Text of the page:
WASHINGTON – A recent survey suggests that the recession has affected the Millennial Generation's economic status,their attitudes toward education and their outlook on their future.
Ninety-two million Americans ages 7 to 28 compose the Millennial Generation,also identified as Generation Y. According to the U.S. census,Millennials are the country's largest and most diverse generation – 41 percent are minorities.
Last month,Allstate/National Journal Heartland Monitor Poll randomly surveyed 1,021 adult Millennials via the Internet about their attitudes and economic experiences.
The poll,sponsored by Allstate Corp. and the National Journal and supervised by FD,a communications strategy consulting firm,is the fifth installment of a survey to better understand the country's middle class. The poll has a margin of error of plus or minus 2.8 percentage points.
The recession may be responsible for what many Millennials view as an unstable financial foundation. Forty percent of Millennials described their financial status as just getting by,with little left over for savings or investments.
While half of Millennials say they are able to support themselves,nearly 40 percent said they regularly receive financial help from parents or other relatives to meet ordinary expenses. A third of Millennials say they live with parents or other relatives.
The poll revealed Millennials are now thinking twice about post-secondary education. The recession has likely caused a shift in the option of relying on parental support for post-secondary schooling,said Ed Riley,FD's chief executive officer,at a press conference Wednesday.
He said taking on education and consumer debt makes it difficult for Millennials “to start with a strong financial footing.”
While more than half of Millennials have completed or are attending post-high school educational programs,46 percent of Millennials view a four-year degree as an expensive,debt-incurring economic burden. Fifty-five percent of employed Millennials say they could perform their jobs just as well with less education.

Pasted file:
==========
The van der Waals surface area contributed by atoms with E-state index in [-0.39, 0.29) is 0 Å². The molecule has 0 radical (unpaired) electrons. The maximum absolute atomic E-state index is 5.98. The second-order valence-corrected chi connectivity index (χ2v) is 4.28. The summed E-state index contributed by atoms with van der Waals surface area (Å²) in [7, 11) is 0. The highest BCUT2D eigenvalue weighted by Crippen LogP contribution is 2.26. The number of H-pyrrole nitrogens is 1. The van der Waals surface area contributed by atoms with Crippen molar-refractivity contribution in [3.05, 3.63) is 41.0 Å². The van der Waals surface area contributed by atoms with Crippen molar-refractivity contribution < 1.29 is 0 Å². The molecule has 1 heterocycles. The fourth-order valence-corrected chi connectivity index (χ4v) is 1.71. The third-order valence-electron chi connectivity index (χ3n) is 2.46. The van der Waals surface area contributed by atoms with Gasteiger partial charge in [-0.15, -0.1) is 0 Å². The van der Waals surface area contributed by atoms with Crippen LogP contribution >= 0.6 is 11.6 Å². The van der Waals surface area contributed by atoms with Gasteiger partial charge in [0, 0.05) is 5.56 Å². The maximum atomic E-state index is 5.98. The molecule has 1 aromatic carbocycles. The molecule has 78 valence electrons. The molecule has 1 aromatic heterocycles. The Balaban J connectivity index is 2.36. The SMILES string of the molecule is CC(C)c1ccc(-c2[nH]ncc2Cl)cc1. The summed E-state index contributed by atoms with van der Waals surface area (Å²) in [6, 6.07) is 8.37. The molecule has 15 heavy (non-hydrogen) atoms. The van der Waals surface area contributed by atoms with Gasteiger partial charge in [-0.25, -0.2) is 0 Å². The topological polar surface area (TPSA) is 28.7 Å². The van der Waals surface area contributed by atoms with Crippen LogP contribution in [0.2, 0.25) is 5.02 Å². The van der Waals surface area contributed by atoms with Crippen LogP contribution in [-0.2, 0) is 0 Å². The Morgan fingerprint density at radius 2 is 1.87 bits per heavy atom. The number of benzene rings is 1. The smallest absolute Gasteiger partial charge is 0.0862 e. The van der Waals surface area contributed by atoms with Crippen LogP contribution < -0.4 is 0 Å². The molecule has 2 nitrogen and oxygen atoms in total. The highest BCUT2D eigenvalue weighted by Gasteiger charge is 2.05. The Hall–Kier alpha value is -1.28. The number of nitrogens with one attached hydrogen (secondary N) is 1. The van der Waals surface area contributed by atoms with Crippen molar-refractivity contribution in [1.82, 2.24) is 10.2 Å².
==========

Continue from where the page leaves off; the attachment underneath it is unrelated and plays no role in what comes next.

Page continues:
The survey revealed that more than half of Millennials believe the country has yet to see the worst of the economic meltdown. Sixty-one percent think the recession will leave a lasting effect on their generation,and about the same number say they won't surpass their parents' standard of living.
Labor Department Chief Economist Jesse Rothstein legitimized these concerns.
“There's increasing evidence that people who graduate [from] college or high school in recessions earn less,have higher unemployment rates,have worse jobs in various measures,for many years after that,” he said. “It may last for 10 years,it may last many years after that.”
The survey did yield some optimistic results. The recession seems to have inspired fiscal awareness and responsibility in the Millennial population. On average,poll participants said they should start saving for retirement at age 25. Additionally,when presented with a hypothetical amount of $100 to spend or save,the majority of Millennials opted to either save the money in a bank or pay off debt.